It’s crazy how we always yearn to savor the present, but we never really do. We search for enlightenment everywhere we go, in books, in our travels, thinking that whatever our purpose is, is out there for us to find. We’ve read all these books and all these quotes to remind us, to instill in our minds, that the most important time of our lives is right now. And I’ve fallen into that trap of wanting to taste the present, but always and forever only worried about the past and the future.
Right at this hour, I evaluate my actions. I’ve been calculating my actions ever since I was a kid. I’d calculate how many minutes I’d have to spend to take a bath so I could sleep longer and not be late for class. In calculating, I missed minutes of what could have been used for sleeping and manage to get to class on time. I calculated the minutes I’d spend eating, so that I could go back to playing with my toys in an instant. I calculated the hours it would take to reach the destination, neglecting the idea that the car ride is also part of the journey.
Up until I started working, I calculated. I calculated the number of cigarettes I’d smoke to pass time. I counted the minutes I’d have to review essays so I could have my next cigarette. I calculated the number of cigarettes I’d smoke before walking back up to the office and write ad copies, only to find that I have had the two cigarettes I was planning to smoke, wasting 10 minutes for just calculating time.
And then when I’ve been out of jobs, I worried myself in calculating the hours, days, weeks and even months of when I’d be employed again only to find myself facing a new job right away.
None of the minutes were used to savor the present. And I even lied to myself for having savored the minutes. All the time available was wasted on mere calculations of what should happen next instead of really being in the moment. Within those days of worrying about when I’d be employed again, I failed to see that such time could have been used to do the things I said I would do when I had the free time.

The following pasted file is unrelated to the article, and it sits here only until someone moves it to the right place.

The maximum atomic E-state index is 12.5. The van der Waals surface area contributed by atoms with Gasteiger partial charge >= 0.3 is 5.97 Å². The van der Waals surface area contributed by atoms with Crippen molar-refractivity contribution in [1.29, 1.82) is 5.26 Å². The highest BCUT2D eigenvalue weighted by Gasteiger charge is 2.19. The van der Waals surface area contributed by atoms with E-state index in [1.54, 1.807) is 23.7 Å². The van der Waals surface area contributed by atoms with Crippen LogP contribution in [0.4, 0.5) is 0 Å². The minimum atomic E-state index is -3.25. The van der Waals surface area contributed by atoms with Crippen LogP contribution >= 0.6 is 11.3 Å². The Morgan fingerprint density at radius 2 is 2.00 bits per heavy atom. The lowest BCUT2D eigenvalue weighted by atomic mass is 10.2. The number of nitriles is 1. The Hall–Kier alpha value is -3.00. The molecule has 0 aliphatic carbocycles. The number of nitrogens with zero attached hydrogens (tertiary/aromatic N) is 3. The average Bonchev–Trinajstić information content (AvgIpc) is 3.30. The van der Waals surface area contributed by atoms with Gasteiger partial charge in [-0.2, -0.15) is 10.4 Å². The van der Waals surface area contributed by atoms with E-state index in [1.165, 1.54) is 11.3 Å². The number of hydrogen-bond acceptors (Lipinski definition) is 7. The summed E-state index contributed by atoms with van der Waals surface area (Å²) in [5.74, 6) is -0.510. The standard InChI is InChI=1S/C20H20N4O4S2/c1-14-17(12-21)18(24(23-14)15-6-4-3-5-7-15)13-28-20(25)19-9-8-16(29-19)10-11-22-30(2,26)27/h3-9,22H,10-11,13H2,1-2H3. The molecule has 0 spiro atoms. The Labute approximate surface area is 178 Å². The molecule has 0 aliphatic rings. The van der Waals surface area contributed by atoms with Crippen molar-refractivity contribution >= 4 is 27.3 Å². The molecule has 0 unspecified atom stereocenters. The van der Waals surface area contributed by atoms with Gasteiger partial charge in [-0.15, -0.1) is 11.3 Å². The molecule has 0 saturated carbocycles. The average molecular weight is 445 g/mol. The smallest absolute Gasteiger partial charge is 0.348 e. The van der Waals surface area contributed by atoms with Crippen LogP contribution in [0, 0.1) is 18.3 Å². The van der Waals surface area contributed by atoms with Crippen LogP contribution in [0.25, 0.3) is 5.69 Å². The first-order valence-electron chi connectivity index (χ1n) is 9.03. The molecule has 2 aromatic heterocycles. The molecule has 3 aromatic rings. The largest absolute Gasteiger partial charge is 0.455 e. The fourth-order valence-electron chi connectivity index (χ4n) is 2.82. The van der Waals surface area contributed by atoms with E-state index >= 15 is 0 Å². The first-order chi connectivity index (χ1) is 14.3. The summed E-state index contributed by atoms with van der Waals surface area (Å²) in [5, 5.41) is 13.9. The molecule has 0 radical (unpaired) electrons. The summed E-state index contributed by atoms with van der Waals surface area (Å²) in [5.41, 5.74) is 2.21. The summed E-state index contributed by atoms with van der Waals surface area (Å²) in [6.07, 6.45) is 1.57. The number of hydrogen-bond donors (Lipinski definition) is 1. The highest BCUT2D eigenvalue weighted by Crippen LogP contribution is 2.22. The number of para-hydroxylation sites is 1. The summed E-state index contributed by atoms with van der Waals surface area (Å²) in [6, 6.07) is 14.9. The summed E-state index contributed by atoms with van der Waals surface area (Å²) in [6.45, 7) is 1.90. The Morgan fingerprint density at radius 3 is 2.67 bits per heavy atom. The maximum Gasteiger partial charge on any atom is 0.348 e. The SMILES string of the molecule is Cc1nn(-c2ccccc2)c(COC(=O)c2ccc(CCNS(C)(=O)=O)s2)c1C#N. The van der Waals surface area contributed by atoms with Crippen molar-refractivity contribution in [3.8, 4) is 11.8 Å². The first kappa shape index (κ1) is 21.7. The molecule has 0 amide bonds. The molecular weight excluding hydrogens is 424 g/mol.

All the time, we calculate our next steps. We count our minutes. We have been programmed to manage our time, so we don’t waste any. But in such calculations, we fail to see that our stress, our pain, and our sorrows all come from the moment we face the failures of our calculations. We become stressed when things don’t go according to plan — the plan we’ve calculated meticulously, enthusiastically, and even, wholeheartedly. The plan we wasted time on.
All these simply because we’ve worried our selves too much of our future that we forget the “now”.
Sure, the things we do with our present would lead us to a prosperous future. But how much of the future should we worry about that we forget to care for our present? If we don’t immerse our selves in the now, who knows what our future would be?
There are two things we can be certain of: the events that have happened and the events that are currently happening. We can never be certain of what’s to come in the future, on the next day, or maybe even within the next second. Because one way or another, something, somewhere, somehow, could mess it up.
I’m not saying go out and do the stupidest things in the world. Making the most of the present doesn’t have to be grand. I guess what we have to do is simply do the best of our abilities in whatever our present requires of us.
You’re not getting any younger. Stop wasting time worrying about what might or might not happen. Just go do it. Do what will make you happy. Do what is best for you. Do what’s best for your heart.
Whether it’s walking, singing, dancing, crying, painting, writing, Instagramming, Facebooking, accounting, working, or studying: just do your best with it because it is your “present”, it is your “now”.